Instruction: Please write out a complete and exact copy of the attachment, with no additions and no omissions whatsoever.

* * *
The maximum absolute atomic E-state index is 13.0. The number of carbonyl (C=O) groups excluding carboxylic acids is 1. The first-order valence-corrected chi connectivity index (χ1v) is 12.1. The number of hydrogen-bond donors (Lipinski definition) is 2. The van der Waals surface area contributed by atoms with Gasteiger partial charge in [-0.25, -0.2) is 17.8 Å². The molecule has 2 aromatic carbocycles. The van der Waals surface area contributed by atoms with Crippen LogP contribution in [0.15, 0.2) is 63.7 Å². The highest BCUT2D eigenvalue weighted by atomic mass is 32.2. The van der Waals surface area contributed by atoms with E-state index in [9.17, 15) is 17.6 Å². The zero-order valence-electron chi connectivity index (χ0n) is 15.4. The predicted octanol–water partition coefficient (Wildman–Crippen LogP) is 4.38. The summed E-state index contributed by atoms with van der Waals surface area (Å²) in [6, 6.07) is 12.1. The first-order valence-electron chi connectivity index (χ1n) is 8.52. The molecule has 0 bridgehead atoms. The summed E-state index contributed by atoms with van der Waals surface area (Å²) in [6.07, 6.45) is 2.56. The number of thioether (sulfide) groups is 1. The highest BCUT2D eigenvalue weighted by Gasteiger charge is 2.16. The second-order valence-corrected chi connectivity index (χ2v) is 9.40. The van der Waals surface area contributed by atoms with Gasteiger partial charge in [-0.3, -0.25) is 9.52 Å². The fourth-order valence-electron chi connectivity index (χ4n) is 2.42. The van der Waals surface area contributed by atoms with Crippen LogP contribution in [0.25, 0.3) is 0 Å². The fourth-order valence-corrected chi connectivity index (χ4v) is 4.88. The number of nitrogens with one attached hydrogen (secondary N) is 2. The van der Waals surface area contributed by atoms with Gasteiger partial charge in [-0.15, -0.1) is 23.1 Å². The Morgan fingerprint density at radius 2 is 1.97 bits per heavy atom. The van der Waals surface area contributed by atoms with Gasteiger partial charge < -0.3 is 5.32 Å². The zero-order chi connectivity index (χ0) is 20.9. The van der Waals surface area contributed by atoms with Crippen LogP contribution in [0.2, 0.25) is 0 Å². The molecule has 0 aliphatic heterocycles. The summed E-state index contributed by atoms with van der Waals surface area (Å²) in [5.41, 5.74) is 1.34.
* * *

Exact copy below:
The maximum absolute atomic E-state index is 13.0. The number of carbonyl (C=O) groups excluding carboxylic acids is 1. The first-order valence-corrected chi connectivity index (χ1v) is 12.1. The number of hydrogen-bond donors (Lipinski definition) is 2. The van der Waals surface area contributed by atoms with Gasteiger partial charge in [-0.25, -0.2) is 17.8 Å². The molecule has 2 aromatic carbocycles. The van der Waals surface area contributed by atoms with Crippen LogP contribution in [0.15, 0.2) is 63.7 Å². The highest BCUT2D eigenvalue weighted by atomic mass is 32.2. The van der Waals surface area contributed by atoms with E-state index in [9.17, 15) is 17.6 Å². The zero-order valence-electron chi connectivity index (χ0n) is 15.4. The predicted octanol–water partition coefficient (Wildman–Crippen LogP) is 4.38. The summed E-state index contributed by atoms with van der Waals surface area (Å²) in [6, 6.07) is 12.1. The first-order valence-electron chi connectivity index (χ1n) is 8.52. The molecule has 0 bridgehead atoms. The summed E-state index contributed by atoms with van der Waals surface area (Å²) in [6.07, 6.45) is 2.56. The number of thioether (sulfide) groups is 1. The highest BCUT2D eigenvalue weighted by Gasteiger charge is 2.16. The second-order valence-corrected chi connectivity index (χ2v) is 9.40. The van der Waals surface area contributed by atoms with Gasteiger partial charge in [-0.3, -0.25) is 9.52 Å². The fourth-order valence-electron chi connectivity index (χ4n) is 2.42. The van der Waals surface area contributed by atoms with Crippen LogP contribution in [0.25, 0.3) is 0 Å². The fourth-order valence-corrected chi connectivity index (χ4v) is 4.88. The number of nitrogens with one attached hydrogen (secondary N) is 2. The van der Waals surface area contributed by atoms with Gasteiger partial charge in [-0.15, -0.1) is 23.1 Å². The Morgan fingerprint density at radius 2 is 1.97 bits per heavy atom. The van der Waals surface area contributed by atoms with Gasteiger partial charge < -0.3 is 5.32 Å². The zero-order chi connectivity index (χ0) is 20.9. The van der Waals surface area contributed by atoms with Crippen LogP contribution in [0.2, 0.25) is 0 Å². The molecule has 0 aliphatic heterocycles. The summed E-state index contributed by atoms with van der Waals surface area (Å²) in [5.41, 5.74) is 1.34.